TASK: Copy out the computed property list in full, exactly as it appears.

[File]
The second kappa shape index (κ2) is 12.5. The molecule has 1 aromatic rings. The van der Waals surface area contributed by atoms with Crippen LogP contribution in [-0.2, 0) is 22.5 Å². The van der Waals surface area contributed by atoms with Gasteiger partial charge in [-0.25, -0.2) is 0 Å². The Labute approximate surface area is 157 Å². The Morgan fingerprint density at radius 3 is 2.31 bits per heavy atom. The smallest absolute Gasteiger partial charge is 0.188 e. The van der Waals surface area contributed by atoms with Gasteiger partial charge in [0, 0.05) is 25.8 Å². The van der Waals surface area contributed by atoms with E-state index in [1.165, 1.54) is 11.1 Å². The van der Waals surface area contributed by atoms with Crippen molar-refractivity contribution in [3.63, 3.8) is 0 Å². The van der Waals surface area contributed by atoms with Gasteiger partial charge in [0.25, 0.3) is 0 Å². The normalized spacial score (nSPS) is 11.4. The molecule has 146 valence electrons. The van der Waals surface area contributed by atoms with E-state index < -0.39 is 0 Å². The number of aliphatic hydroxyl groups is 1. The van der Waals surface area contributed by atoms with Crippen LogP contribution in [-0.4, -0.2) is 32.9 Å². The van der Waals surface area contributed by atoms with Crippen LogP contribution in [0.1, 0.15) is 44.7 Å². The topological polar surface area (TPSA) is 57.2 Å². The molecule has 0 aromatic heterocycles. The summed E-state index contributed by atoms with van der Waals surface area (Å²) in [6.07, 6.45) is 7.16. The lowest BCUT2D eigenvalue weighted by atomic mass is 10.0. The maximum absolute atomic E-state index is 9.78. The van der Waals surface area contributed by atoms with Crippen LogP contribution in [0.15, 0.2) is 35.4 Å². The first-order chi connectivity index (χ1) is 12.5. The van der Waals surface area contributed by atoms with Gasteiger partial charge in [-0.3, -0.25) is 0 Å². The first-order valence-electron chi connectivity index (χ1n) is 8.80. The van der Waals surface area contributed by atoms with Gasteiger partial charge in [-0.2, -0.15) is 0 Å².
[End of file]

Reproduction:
The second kappa shape index (κ2) is 12.5. The molecule has 1 aromatic rings. The van der Waals surface area contributed by atoms with Crippen LogP contribution in [-0.2, 0) is 22.5 Å². The van der Waals surface area contributed by atoms with Gasteiger partial charge in [-0.25, -0.2) is 0 Å². The Labute approximate surface area is 157 Å². The Morgan fingerprint density at radius 3 is 2.31 bits per heavy atom. The smallest absolute Gasteiger partial charge is 0.188 e. The van der Waals surface area contributed by atoms with Gasteiger partial charge in [0, 0.05) is 25.8 Å². The van der Waals surface area contributed by atoms with E-state index in [1.165, 1.54) is 11.1 Å². The van der Waals surface area contributed by atoms with Crippen molar-refractivity contribution in [3.63, 3.8) is 0 Å². The van der Waals surface area contributed by atoms with Gasteiger partial charge in [0.25, 0.3) is 0 Å². The normalized spacial score (nSPS) is 11.4. The molecule has 146 valence electrons. The van der Waals surface area contributed by atoms with E-state index < -0.39 is 0 Å². The number of aliphatic hydroxyl groups is 1. The van der Waals surface area contributed by atoms with Crippen LogP contribution in [-0.4, -0.2) is 32.9 Å². The van der Waals surface area contributed by atoms with Crippen LogP contribution in [0.1, 0.15) is 44.7 Å². The topological polar surface area (TPSA) is 57.2 Å². The molecule has 0 aromatic heterocycles. The summed E-state index contributed by atoms with van der Waals surface area (Å²) in [6.07, 6.45) is 7.16. The lowest BCUT2D eigenvalue weighted by atomic mass is 10.0. The maximum absolute atomic E-state index is 9.78. The van der Waals surface area contributed by atoms with Crippen LogP contribution in [0.15, 0.2) is 35.4 Å². The first-order chi connectivity index (χ1) is 12.5. The van der Waals surface area contributed by atoms with Gasteiger partial charge in [-0.3, -0.25) is 0 Å². The first-order valence-electron chi connectivity index (χ1n) is 8.80. The van der Waals surface area contributed by atoms with Gasteiger partial charge in [-0.2, -0.15) is 0 Å².